Sunday, May 8, 2011

Only YOU can prevent forest fires!

I have this picture of Smokey Bear on my office door.
On my poster I have written, "Prevention is our motto!"

Smokey Bear might seem like an odd choice for an IT department mascot.  But he is there for a reason: to remind me and my staff that it is far easier to prevent fires than to put them out.

One of the most valuable skills a leader can model is problem prevention and mitigation. A significant percentage of the problems most leaders encounter in a given day can probably be prevented from recurring, often by documenting business processes, revising policies and procedures, improving communication, etc. However, I have often observed leaders who are so busy putting out fires that they don't spend any time thinking about how to prevent them.  As a result, the same kinds of issues pop up repeatedly and people spend their days putting out fires instead of focussing on the bigger issues that are of long term benefit to the organization.  Leaders who operate this way are constantly stressed and so are their employees.  If this is your leadership style, you are negatively impacting your entire organization.

It isn't always easy, in the heat of the moment, to devote the extra time needed to determine the best way from preventing a problem from recurring. It is often easier just to move on to the next fire, because this kind of analysis is often hard work, and we may not reap the benefits of that analysis immediately. Yet I find that I have never once regretted spending time analyzing a problem and implementing preventative solutions.

When problems occur, it is human nature to ask "Whose fault is it?" However, I have learned instead to ask first, "How do we fix it?" And then, "How do we prevent it from happening again?"

As Smokey would ask: What are YOU doing to prevent forest fires?

Sunday, May 1, 2011

Thoughts on Organizational Culture Change

My husband recently did some consulting work for a company and had an interesting experience to share. Before every single meeting - no matter what the topic - someone presented a safety briefing. This practice was completely ingrained in the company culture. The topic could be about work or personal safety; anyone, even a junior employee, could stand up and give an informal presentation at the start of a meeting.

What my husband found so surprising was how enthusiastic everyone was about these safety presentations. Participants eagerly contributed, listened, and shared their own experiences; it was not just a hoop they had to jump through. This was not a small company, either; at the time he estimated that they had about 20,000 employees.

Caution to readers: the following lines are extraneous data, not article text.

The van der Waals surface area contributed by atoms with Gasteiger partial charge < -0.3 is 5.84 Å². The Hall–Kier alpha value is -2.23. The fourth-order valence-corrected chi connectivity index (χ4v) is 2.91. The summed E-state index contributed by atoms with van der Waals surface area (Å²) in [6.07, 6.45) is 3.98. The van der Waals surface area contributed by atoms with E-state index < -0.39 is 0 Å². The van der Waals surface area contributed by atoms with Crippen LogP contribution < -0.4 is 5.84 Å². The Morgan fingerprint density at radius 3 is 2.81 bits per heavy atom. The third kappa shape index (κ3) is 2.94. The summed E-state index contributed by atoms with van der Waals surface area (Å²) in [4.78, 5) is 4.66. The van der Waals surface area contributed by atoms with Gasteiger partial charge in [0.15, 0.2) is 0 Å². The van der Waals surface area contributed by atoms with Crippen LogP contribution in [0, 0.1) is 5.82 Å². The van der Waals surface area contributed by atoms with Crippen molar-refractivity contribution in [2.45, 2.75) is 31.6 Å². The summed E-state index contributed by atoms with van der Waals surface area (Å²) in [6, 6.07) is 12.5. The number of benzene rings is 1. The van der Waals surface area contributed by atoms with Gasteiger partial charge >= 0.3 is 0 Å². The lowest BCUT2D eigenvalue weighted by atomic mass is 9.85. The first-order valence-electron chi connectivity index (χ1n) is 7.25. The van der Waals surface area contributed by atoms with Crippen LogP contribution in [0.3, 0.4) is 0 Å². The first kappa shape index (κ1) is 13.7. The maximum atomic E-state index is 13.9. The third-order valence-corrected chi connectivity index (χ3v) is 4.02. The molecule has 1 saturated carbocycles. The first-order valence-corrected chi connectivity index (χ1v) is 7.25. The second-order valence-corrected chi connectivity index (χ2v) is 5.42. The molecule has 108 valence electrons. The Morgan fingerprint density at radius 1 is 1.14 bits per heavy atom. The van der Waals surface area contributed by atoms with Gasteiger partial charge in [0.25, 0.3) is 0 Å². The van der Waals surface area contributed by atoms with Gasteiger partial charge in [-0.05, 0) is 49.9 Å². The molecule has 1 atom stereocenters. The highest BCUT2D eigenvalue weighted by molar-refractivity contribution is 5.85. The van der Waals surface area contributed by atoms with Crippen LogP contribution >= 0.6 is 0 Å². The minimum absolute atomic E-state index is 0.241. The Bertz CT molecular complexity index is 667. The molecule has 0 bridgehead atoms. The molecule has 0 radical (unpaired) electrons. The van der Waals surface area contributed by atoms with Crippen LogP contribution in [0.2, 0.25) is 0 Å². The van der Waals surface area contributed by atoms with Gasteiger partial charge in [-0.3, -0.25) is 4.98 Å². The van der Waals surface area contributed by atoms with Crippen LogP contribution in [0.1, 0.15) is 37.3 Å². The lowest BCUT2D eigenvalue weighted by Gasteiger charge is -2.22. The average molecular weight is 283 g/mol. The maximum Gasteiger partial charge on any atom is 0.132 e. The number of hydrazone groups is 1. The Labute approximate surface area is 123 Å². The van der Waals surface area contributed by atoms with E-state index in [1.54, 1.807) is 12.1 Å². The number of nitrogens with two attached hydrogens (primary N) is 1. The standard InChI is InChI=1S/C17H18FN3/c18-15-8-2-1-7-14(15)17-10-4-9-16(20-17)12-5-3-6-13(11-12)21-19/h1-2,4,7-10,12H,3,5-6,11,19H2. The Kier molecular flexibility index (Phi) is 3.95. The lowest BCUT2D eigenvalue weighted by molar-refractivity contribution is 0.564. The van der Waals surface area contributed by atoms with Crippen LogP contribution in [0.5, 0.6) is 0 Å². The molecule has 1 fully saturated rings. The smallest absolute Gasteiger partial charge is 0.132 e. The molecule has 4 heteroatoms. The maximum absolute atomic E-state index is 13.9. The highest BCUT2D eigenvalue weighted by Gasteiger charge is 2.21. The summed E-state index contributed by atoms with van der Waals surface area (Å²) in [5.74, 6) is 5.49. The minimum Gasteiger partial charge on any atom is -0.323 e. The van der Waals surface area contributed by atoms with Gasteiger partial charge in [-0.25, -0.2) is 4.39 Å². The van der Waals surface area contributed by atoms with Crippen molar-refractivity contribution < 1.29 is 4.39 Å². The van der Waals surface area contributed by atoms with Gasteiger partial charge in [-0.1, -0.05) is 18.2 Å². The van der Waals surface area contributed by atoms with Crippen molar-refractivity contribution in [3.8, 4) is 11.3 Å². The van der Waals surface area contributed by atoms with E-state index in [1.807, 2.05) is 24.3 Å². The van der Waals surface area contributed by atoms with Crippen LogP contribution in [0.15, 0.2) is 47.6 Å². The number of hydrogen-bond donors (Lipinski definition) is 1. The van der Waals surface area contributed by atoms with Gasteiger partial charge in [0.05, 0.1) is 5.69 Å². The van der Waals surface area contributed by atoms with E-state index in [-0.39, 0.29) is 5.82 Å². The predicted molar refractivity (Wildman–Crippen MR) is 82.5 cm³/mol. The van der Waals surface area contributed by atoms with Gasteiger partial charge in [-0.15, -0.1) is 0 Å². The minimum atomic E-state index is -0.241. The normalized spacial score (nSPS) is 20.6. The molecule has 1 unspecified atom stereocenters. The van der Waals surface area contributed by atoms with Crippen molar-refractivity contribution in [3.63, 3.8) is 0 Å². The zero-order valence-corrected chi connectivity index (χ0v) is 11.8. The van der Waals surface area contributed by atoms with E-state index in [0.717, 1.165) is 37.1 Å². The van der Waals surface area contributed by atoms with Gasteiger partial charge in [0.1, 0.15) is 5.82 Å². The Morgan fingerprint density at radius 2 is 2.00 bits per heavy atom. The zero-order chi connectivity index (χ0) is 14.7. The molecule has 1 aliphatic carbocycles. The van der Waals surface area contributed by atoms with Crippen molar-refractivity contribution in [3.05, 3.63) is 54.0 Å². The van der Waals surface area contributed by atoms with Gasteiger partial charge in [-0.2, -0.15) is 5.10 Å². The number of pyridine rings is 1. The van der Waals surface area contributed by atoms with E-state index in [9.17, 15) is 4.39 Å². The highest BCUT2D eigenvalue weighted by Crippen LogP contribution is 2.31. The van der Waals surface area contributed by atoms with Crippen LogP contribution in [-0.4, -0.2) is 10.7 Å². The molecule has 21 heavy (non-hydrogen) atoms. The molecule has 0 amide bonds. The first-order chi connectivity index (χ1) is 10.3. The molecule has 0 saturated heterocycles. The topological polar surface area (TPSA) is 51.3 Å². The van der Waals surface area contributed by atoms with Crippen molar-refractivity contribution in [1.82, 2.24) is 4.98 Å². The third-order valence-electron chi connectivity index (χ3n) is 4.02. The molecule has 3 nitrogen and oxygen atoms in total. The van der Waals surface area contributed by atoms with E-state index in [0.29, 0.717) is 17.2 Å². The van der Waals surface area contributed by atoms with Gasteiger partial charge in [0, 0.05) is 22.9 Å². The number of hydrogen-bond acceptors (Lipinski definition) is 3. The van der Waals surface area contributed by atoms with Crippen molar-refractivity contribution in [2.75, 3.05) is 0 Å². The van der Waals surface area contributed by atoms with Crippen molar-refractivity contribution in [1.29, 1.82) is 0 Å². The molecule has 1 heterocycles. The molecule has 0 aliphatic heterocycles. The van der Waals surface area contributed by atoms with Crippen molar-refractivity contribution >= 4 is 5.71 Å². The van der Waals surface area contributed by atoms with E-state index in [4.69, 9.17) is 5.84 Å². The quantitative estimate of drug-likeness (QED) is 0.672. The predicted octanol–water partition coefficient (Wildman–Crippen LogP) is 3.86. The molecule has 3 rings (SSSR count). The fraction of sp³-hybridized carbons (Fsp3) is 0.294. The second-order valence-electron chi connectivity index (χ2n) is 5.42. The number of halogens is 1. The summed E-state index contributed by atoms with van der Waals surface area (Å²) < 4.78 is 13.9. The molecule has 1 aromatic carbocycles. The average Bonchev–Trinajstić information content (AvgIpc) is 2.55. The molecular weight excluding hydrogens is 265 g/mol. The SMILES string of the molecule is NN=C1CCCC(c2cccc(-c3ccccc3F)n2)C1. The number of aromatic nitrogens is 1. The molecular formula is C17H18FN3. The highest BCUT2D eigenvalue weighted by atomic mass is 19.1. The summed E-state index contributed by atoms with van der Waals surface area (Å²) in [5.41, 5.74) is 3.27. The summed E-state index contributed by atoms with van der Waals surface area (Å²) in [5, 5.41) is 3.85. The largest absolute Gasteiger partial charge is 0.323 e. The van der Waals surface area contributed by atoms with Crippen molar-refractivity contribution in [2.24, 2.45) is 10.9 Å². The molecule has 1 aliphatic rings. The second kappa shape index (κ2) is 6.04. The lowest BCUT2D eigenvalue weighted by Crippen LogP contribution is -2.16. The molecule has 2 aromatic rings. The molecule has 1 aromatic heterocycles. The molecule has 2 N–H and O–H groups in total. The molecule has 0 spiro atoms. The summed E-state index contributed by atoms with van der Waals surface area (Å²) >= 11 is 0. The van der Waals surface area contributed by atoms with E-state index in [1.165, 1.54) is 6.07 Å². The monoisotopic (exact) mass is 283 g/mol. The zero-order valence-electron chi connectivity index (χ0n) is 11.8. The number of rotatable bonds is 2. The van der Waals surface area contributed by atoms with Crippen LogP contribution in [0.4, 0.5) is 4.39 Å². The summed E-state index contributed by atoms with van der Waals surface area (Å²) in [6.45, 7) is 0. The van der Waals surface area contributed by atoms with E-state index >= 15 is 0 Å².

As this was a construction company, safety was paramount. But what impressed me about his description was how deeply the concept of safety was ingrained in the corporate culture, and how immediately apparent it was to my husband, coming in from the outside. And it got me thinking about the whole idea of developing an organizational culture, and the impact that a leader has, good or bad, on influencing that culture.

In the hustle and bustle of everyday business, I think it is easy for leaders to forget how much influence they have on their organization's culture, and how important it is for them to do a regular "reality check" as to whether their words and actions are aligned with the cultural principles they claim to support.

How often do a leader's actions undermine their stated intentions with regard to their organizational culture? How many leaders believe themselves to be open-minded, but shut down when someone tells them something they don't want to hear? How many supervisors think that they are supportive and generous bosses, but go around gossiping behind other people's backs? How often do leaders state their support of a business process, yet behave in ways that undermine that process?

Developing or influencing a culture for the better requires that leaders:

1. Embody the principles that they wish to inspire through their words and actions
2. Clearly communicate their expectations and check to make sure those expectations have been understood
3. Support their staff in ways that enable that culture to take root

Often, this is easier said than done. It is easier just to hang motivational posters on the wall. But when I think about the culture of safety embedded in that company my husband worked with, I am reminded of the benefits and of the responsibility that we, as leaders, hold.


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